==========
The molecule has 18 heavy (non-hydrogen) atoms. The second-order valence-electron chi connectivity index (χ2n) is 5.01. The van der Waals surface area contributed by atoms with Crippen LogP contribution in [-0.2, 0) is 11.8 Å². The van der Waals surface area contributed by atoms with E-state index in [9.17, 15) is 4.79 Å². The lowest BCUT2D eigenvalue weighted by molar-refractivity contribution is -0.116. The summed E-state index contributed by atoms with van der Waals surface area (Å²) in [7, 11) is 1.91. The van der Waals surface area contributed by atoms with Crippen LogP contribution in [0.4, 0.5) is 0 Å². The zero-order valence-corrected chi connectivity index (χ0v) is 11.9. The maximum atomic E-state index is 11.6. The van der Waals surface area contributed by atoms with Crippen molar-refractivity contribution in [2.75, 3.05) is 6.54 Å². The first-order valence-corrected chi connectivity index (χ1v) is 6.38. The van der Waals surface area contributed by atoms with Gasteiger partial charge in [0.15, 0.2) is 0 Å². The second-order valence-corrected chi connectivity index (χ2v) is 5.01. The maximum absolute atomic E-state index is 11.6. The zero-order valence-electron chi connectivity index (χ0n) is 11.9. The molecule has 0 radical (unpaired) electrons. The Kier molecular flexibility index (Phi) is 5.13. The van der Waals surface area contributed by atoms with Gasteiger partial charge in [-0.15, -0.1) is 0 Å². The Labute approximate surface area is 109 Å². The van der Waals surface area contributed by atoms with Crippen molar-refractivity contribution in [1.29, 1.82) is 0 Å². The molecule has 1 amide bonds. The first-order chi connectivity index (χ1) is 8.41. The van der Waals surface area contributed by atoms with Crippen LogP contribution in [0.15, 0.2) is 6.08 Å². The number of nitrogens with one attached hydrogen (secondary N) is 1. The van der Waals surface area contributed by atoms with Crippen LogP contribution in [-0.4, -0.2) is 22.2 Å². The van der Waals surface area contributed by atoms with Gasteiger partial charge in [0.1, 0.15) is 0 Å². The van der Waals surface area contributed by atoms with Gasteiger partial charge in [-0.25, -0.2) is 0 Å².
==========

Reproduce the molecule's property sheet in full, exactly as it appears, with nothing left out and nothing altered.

The molecule has 18 heavy (non-hydrogen) atoms. The second-order valence-electron chi connectivity index (χ2n) is 5.01. The van der Waals surface area contributed by atoms with Crippen LogP contribution in [-0.2, 0) is 11.8 Å². The van der Waals surface area contributed by atoms with E-state index in [9.17, 15) is 4.79 Å². The lowest BCUT2D eigenvalue weighted by molar-refractivity contribution is -0.116. The summed E-state index contributed by atoms with van der Waals surface area (Å²) in [7, 11) is 1.91. The van der Waals surface area contributed by atoms with Crippen LogP contribution in [0.4, 0.5) is 0 Å². The zero-order valence-corrected chi connectivity index (χ0v) is 11.9. The maximum atomic E-state index is 11.6. The van der Waals surface area contributed by atoms with Crippen molar-refractivity contribution in [2.75, 3.05) is 6.54 Å². The first-order valence-corrected chi connectivity index (χ1v) is 6.38. The van der Waals surface area contributed by atoms with Gasteiger partial charge in [0.15, 0.2) is 0 Å². The second-order valence-corrected chi connectivity index (χ2v) is 5.01. The maximum absolute atomic E-state index is 11.6. The zero-order valence-electron chi connectivity index (χ0n) is 11.9. The molecule has 0 radical (unpaired) electrons. The Kier molecular flexibility index (Phi) is 5.13. The van der Waals surface area contributed by atoms with Gasteiger partial charge in [-0.15, -0.1) is 0 Å². The Labute approximate surface area is 109 Å². The van der Waals surface area contributed by atoms with Crippen molar-refractivity contribution in [1.29, 1.82) is 0 Å². The molecule has 1 amide bonds. The first-order chi connectivity index (χ1) is 8.41. The van der Waals surface area contributed by atoms with Crippen LogP contribution in [0.15, 0.2) is 6.08 Å². The number of nitrogens with one attached hydrogen (secondary N) is 1. The van der Waals surface area contributed by atoms with Crippen LogP contribution in [-0.4, -0.2) is 22.2 Å². The van der Waals surface area contributed by atoms with Gasteiger partial charge in [0.1, 0.15) is 0 Å². The van der Waals surface area contributed by atoms with Gasteiger partial charge in [-0.25, -0.2) is 0 Å².